In The Audacity of Hope, then-Sen. Barack Obama (D-IL) wrote:
There were some problems with the agreement, but overall, [the Central American Free Trade Agreement, or CAFTA] was probably a net plus for the U.S. economy…
I ended up voting against CAFTA, which passed the Senate by a vote of 55 to 45. My vote gave me no satisfaction, but I felt it was the only way to register a protest against what I considered the White House’s inattention to the losers from free trade.
Reading that passage over Thanksgiving weekend in 2006, I began to distrust the man who represented my home state, and who it was still possible to believe might have something fresh to offer American politics.
Here he was, conceding that free trade was good for the American economy, but voting against it to register a meaningless political protest. (More likely, he was just obeying his union backers, but with the 2008 election nearing, sought to cast his vote in more idealistic terms.)
Now it is Obama who wants “fast-track” authority to negotiate free trade agreements–on a far greater scale. The Senator who consistently failed to support free trade–except, curiously, with the Sultanate of Oman–is now a lame duck president in need of a “legacy” issue.
He is also concerned–rightly–that we need to do more to compete with China in the Pacific, and eager–questionably–to use a separate agreement with the European Union to prop up that faltering bloc.
It is somewhat gratifying to observe Obama casting aside his old, spurious opposition to free trade–just as he has cast aside his opposition to broad surveillance powers to fight terrorism, and his opposition to war without United Nations approval. In his hapless hypocrisy, Obama has proven that there are some things American presidents simply have to do, because the U.S. is the world’s last superpower, “whether we like it or not,” and without us the world would be poorer and less free.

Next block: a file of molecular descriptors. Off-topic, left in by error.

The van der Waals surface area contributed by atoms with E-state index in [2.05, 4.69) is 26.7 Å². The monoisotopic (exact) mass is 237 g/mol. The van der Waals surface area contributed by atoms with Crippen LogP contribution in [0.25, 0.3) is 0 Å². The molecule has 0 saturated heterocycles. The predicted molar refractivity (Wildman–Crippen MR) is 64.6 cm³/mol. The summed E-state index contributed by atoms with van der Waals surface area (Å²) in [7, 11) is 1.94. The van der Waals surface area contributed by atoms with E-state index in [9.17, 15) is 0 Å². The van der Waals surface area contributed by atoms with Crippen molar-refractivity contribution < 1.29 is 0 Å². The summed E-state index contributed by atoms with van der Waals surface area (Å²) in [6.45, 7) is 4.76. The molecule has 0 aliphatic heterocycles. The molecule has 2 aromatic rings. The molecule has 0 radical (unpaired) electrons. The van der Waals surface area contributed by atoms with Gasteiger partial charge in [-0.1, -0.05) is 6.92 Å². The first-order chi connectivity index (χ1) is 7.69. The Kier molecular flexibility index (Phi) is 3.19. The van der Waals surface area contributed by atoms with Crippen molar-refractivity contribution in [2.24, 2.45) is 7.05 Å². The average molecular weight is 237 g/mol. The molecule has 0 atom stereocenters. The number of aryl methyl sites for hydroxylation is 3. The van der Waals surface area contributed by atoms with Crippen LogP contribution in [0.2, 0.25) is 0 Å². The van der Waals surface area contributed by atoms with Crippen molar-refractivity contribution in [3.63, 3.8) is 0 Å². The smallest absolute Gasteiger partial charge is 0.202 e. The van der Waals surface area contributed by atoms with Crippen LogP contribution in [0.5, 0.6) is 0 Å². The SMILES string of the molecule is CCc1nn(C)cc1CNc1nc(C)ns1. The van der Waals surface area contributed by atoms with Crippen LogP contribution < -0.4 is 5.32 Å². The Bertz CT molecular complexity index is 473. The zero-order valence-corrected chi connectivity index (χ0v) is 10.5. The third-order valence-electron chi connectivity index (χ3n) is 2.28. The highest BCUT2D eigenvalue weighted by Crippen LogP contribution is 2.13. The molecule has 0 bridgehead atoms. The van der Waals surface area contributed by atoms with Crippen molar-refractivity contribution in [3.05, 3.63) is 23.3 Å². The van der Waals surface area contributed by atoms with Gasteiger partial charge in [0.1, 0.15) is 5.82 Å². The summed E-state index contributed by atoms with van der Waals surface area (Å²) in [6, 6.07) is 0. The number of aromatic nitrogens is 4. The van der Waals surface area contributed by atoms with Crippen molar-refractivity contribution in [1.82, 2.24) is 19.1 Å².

Yet Obama is failing to make the case for trade on its own terms–just as he has backed away from defending our national security infrastructure, and just as he abandoned intervention in Syria almost as soon as he had drawn that “red line.”
He doesn’t seem to care much about trade. He goes through the motions when it comes to his fundamental responsibilities as the leader of the free world, so that he can focus his energy instead on the three “R’s”–redistribution, race, and recreation.
So it is left to Republican leaders to argue for the Trade Promotion Authority bill. And the conservative base is furious–quite understandably, because they are seeing the Republican opposition do more to expand Obama’s power than they have ever done to resist it.
Once again, the Republican establishment is there to do what the country needs–pass the budget, raise the debt ceiling, re-authorize the wiretaps–without getting anything in return but more abuse from Obama.
I understand the case against giving Obama fast-track authority. I’ve made it myself, to some extent, arguing that the process lacks transparency, and that Obama is such a poor negotiator (except against Republicans) that he is likely to bring home another bad deal.
But on the other hand, I still believe trade is good for the economy, for our security, and for liberty at home and abroad. I also detest the idea of doing what Obama did to Bush–namely, opposing free trade out of spite.
So I’d probably vote for fast-track and so-called ‘Obamatrade,’ because in the long run we will be better off, and Obama will be a memory.
But I’m not one of the Republicans in Congress, facing the prospect of re-election in a tough presidential year, knowing that the public is opposed to a new free trade agreement, that the conservative base sees the GOP leadership as a bunch of sellouts, and that even if we help Obama, he is still going to attack us.
Turnabout is rotten, but it is fair play.